It was over 14 years ago when I first got involved with Scope. I was in my thirties and I ran the London Marathon for them. It took me four hours, 17 minutes and 50 seconds, just getting inside the four hours, 18 minute barrier that all serious athletes are aiming for. I didn't know too much about the charity then - my friend had told me that I could get a guaranteed place in the race if I ran for them - but over the last decade and a half I have become much more involved in the fantastic and important work that they do and had some amazing experiences thanks to Scope, their staff and the people they are working with. I will never forget the look of joy on the kid's faces as they performed at a Scope Christmas play, when they were dressed up as dancing Christmas trees.
At one event I asked a wheelchair user how best to refer to people who don't have a disability and she replied, "We call you the not-yet-disabled." I don't think a single sentence has had a more profound effect on my outlook. Even if you're one of the increasing band of people who think we shouldn't be working together to make life equal for everyone, then perhaps you can appreciate that eventually all the issues that Scope tackle will one day apply to you. Supporting them means you might one day be supporting yourself.
Every year I try to raise as much money as I can for this charity whose work I've realised is vital to so many disabled people and their families. Scope exists to make this country a place where disabled people have the same opportunities as everyone else.
This year, they've just launched their new strategy which sets out to reach two million disabled people by 2022 and move towards everyday equality. It's a very exciting time for Scope and I am proud to be a Patron.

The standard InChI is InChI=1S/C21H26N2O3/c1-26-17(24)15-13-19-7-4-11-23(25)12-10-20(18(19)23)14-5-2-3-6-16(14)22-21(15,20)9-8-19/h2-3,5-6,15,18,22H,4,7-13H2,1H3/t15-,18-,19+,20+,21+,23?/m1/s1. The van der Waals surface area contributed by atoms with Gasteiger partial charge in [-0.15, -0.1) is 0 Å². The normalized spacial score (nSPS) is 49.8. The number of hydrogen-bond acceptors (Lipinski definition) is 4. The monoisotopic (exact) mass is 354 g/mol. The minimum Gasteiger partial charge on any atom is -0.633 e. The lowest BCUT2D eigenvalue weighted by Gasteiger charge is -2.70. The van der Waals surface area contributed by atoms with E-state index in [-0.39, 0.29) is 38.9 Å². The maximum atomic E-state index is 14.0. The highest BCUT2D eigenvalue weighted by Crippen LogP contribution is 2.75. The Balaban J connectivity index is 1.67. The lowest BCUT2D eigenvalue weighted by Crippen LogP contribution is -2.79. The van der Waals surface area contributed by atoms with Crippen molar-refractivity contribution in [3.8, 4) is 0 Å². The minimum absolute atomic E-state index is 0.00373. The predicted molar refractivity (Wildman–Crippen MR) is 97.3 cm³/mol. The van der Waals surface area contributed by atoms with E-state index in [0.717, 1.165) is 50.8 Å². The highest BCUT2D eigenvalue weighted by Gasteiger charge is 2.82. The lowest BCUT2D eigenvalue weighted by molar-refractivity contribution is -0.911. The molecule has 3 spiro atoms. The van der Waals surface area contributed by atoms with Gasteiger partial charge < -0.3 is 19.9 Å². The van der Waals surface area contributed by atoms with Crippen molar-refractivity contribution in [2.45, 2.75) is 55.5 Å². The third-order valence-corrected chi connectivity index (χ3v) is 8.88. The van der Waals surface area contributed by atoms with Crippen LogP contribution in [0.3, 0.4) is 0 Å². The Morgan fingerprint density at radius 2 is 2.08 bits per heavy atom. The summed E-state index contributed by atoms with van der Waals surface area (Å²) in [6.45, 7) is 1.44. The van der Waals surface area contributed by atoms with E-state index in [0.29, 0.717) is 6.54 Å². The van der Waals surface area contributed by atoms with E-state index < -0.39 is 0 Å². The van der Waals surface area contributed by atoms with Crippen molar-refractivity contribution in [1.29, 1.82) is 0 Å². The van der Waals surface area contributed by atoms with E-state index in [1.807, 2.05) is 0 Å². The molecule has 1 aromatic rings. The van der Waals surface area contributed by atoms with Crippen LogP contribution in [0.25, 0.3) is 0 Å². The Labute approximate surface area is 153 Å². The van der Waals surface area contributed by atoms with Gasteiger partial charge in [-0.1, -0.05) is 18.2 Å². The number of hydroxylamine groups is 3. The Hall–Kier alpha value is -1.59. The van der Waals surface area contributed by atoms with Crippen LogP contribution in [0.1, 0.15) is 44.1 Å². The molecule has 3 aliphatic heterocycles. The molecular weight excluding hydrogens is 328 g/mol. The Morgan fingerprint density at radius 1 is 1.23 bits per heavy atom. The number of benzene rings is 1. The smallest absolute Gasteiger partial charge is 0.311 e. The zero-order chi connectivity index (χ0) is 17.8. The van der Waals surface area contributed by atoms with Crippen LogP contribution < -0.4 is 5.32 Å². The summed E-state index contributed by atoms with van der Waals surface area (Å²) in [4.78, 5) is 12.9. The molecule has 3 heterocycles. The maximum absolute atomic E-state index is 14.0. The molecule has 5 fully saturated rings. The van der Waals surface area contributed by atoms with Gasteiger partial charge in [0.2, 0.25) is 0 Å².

Oh Frig, I'm 50!
I'm turning 50 this year. My days of being not-yet-disabled are numbered! For a comedian who has found it hard to face growing up and managed to retain a large degree of immaturity, that's a startling milestone. Luckily I can turn my angst, disbelief and existential horror into comedy, so that I'm back at the Edinburgh Fringe with a brand new stand up show. I first did the Fringe, what seems like yesterday, but on checking my diary I see was in 1987. That can't be right. My calendar must be malfunctioning. Also my mirror.
As usual I will be using the opportunity of a new live show to raise money for Scope, with a free programme that I give out at all my Edinburgh and subsequent tour dates, followed by a collection at the end of each show - people don't have to give anything, but they invariably do. It's probably slightly easier than running a Marathon. Though lugging the boxes of programmes around is at least giving me some exercise in any old age.
How you can help!
You can help with the fundraising right now though. As always I am offering people the chance to get their name (or any name they wish to see in print) in this year's Edinburgh Fringe and tour programme by donating £15 or more (you must donate by May 14th - the more you donate, the bigger your name will appear in the programme). You will also receive a limited edition version of the programme, signed by me. Just head to my JustGiving page to donate to Scope today. There's also an opportunity to spend a bit more and take out a full-page advert in the programme which will be seen by around 20,000 comedy fans and show that your business supports this incredibly worthwhile charity. Email me at firstname.lastname@example.org for rates.
Please give generously! I hope to see you at my Edinburgh Fringe show in August. Head to the Edinburgh Fringe festival website to find out more about my show, 'Oh Frig, I'm 50' and book tickets.
And make sure you visit Scope's website to find out more about their new strategy and their plans to drive social change so that disabled people have the same opportunities as everyone else.
Award-winning comedian, writer, author and broadcaster Richard Herring is back with a brand-new show, 'Oh Frig, I'm 50', this year . Scope Patron Richard has raised an incredible £305,000 over the years, and he's using his new show to raise even more money for the charity.Suggest a correction